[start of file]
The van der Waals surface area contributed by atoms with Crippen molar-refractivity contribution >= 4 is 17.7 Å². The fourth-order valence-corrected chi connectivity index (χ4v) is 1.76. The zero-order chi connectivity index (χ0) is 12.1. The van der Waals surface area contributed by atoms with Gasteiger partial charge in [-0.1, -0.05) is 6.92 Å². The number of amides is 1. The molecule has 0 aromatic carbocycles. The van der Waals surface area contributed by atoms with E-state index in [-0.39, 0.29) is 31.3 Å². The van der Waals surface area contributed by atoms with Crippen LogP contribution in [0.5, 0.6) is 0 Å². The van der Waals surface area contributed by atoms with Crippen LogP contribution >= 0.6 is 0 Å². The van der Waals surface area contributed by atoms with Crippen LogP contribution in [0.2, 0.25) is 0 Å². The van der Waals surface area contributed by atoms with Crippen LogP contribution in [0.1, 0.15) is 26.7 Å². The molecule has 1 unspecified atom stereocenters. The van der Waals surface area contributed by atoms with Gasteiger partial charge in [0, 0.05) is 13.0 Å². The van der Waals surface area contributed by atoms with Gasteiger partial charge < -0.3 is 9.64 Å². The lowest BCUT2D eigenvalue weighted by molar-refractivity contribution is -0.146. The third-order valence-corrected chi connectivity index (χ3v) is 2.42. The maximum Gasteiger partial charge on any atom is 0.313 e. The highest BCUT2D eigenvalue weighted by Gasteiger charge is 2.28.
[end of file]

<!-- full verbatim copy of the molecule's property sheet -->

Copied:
The van der Waals surface area contributed by atoms with Crippen molar-refractivity contribution >= 4 is 17.7 Å². The fourth-order valence-corrected chi connectivity index (χ4v) is 1.76. The zero-order chi connectivity index (χ0) is 12.1. The van der Waals surface area contributed by atoms with Gasteiger partial charge in [-0.1, -0.05) is 6.92 Å². The number of amides is 1. The molecule has 0 aromatic carbocycles. The van der Waals surface area contributed by atoms with E-state index in [-0.39, 0.29) is 31.3 Å². The van der Waals surface area contributed by atoms with Crippen LogP contribution in [0.5, 0.6) is 0 Å². The van der Waals surface area contributed by atoms with Crippen LogP contribution >= 0.6 is 0 Å². The van der Waals surface area contributed by atoms with Crippen LogP contribution in [0.2, 0.25) is 0 Å². The van der Waals surface area contributed by atoms with Crippen LogP contribution in [0.1, 0.15) is 26.7 Å². The molecule has 1 unspecified atom stereocenters. The van der Waals surface area contributed by atoms with Gasteiger partial charge in [0, 0.05) is 13.0 Å². The van der Waals surface area contributed by atoms with Gasteiger partial charge < -0.3 is 9.64 Å². The lowest BCUT2D eigenvalue weighted by molar-refractivity contribution is -0.146. The third-order valence-corrected chi connectivity index (χ3v) is 2.42. The maximum Gasteiger partial charge on any atom is 0.313 e. The highest BCUT2D eigenvalue weighted by Gasteiger charge is 2.28.